Concerted and sustained action against the well entrenched terrorism support system is one of the main reasons behind the low recruitment of locals into terrorist ranks in Kashmir Valley. Piqued by the targeting the jugular of the ecosystem nurturing and sustaining terrorism, the ISI has shed all the pretense of trying to portray terrorism in Kashmir as a ‘freedom struggle’ and instead, is now openly playing the communal card by instructing its proxies to target minority community members. 

Just recently, J&K Police DGP Dilbagh Singh remarked that terrorism “which had struck like a calamity on the entire J&K has been almost been finished and whatever remnants are left will be eliminated soon.” While there are no doubts that terrorism in J&K has been effectively brought under control through a proactive and comprehensive counter-terrorism strategy, yet it may be a bit early to predict the imminent end of terrorism in J&K.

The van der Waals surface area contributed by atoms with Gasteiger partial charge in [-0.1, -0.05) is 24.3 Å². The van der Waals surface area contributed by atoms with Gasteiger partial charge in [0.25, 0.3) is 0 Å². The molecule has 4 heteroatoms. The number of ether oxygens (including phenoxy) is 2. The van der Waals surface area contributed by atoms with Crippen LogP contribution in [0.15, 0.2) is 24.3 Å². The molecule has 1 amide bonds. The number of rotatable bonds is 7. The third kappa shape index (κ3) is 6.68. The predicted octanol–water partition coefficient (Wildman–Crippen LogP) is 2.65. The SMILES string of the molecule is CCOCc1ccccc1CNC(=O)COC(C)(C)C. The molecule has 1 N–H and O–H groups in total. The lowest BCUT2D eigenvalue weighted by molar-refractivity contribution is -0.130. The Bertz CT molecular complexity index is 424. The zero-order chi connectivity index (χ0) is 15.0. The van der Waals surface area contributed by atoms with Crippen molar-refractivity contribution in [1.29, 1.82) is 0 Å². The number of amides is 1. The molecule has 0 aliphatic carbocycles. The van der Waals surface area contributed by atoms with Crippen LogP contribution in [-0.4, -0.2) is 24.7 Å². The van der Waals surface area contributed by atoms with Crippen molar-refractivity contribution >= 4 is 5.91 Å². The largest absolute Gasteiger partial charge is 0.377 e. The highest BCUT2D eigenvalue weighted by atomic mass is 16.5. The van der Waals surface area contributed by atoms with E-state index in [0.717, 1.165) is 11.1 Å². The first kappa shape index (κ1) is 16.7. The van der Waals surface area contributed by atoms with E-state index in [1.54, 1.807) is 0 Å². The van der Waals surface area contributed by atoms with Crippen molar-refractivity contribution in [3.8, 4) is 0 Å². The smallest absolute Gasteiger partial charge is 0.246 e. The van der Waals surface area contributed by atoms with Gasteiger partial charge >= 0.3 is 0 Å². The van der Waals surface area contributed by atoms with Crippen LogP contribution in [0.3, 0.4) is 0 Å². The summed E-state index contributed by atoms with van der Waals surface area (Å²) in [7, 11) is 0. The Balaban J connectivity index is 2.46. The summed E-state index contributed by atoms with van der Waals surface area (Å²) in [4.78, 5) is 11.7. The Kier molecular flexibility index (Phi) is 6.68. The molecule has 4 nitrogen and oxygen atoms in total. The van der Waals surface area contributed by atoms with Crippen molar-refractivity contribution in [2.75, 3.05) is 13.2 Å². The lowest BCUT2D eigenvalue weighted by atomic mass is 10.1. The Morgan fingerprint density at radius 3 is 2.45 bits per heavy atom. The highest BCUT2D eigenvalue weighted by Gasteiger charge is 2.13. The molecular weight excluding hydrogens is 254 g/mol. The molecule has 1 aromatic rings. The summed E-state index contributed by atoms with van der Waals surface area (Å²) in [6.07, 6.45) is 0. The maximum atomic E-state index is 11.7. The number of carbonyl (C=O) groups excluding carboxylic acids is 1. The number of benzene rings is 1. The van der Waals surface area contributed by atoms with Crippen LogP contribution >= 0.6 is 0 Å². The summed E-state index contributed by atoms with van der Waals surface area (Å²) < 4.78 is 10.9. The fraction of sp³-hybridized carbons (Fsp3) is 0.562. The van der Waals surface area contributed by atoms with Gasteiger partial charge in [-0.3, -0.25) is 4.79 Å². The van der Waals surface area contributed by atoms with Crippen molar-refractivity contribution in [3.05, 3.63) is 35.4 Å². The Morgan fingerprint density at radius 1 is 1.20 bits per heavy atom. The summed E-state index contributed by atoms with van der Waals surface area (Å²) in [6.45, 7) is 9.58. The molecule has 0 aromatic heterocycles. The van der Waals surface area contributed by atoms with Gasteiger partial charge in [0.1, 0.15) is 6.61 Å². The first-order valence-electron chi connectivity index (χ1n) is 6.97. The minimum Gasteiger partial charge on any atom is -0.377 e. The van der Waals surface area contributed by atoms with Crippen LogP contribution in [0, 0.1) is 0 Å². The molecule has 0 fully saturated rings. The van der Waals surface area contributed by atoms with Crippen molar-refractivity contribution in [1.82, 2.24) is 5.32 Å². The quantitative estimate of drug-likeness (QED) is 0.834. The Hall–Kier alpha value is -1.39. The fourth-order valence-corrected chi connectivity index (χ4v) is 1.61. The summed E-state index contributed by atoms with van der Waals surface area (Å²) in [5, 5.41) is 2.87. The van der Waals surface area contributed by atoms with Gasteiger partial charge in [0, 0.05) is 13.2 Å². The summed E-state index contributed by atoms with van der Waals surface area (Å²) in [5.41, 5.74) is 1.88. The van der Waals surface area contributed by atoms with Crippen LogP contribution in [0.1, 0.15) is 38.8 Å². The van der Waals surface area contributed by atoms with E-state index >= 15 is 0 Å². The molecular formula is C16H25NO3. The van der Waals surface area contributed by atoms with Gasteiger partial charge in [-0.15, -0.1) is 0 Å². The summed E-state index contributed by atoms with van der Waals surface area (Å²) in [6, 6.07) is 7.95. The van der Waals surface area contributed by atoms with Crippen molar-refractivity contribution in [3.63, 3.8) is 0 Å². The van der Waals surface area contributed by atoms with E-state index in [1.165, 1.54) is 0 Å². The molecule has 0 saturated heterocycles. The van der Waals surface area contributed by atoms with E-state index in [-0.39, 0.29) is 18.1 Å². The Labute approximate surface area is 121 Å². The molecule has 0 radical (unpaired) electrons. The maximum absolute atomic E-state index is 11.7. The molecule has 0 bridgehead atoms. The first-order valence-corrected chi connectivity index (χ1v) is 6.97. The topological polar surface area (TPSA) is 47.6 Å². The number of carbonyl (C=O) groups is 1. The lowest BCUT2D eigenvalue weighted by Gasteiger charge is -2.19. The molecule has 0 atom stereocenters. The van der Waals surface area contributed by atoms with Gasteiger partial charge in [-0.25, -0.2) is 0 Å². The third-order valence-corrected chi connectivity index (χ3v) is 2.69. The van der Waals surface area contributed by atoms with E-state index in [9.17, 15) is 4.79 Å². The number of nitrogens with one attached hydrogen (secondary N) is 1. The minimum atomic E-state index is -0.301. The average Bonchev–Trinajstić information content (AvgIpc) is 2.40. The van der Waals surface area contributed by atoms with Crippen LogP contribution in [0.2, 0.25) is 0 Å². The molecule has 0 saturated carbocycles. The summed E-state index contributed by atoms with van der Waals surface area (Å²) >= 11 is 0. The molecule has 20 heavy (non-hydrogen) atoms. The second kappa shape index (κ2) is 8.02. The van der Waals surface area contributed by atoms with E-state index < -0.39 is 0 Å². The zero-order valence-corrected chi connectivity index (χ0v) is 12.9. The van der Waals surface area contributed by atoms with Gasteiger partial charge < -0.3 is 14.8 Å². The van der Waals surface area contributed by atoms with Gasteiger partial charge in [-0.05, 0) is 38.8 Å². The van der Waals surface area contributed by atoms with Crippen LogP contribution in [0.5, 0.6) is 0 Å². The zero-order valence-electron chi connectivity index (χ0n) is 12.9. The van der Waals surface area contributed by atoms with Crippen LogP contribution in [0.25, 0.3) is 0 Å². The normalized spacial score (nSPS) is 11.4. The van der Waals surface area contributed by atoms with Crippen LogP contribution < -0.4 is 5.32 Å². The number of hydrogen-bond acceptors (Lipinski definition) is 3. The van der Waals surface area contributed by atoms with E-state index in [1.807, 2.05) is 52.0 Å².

The harsh reality is that what we are facing in J&K isn’t mere militancy or terrorism- it’s a full-blown proxy war being waged by an inimical neighbour. And since it enjoys state sponsorship as well as the unconditional blessings of Pakistan’s all-powerful army, while the international community chooses to remain silent spectators, it’s not so easy to eliminate this menace. Hence, while there’s no need to unduly worry or lose hope, complacency would be suicidal.

3 thoughts on “Will 2023 See A ‘Hot’ Winter In Kashmir? – OpEd

  • October 31, 2023 at 5:18 am

    The harsh reality is that the J&K militancy is part of the proxy war waged by the all-powerful Pakistan Army, coordinated by the ISI and supported by Pakistan’s political establishment in power.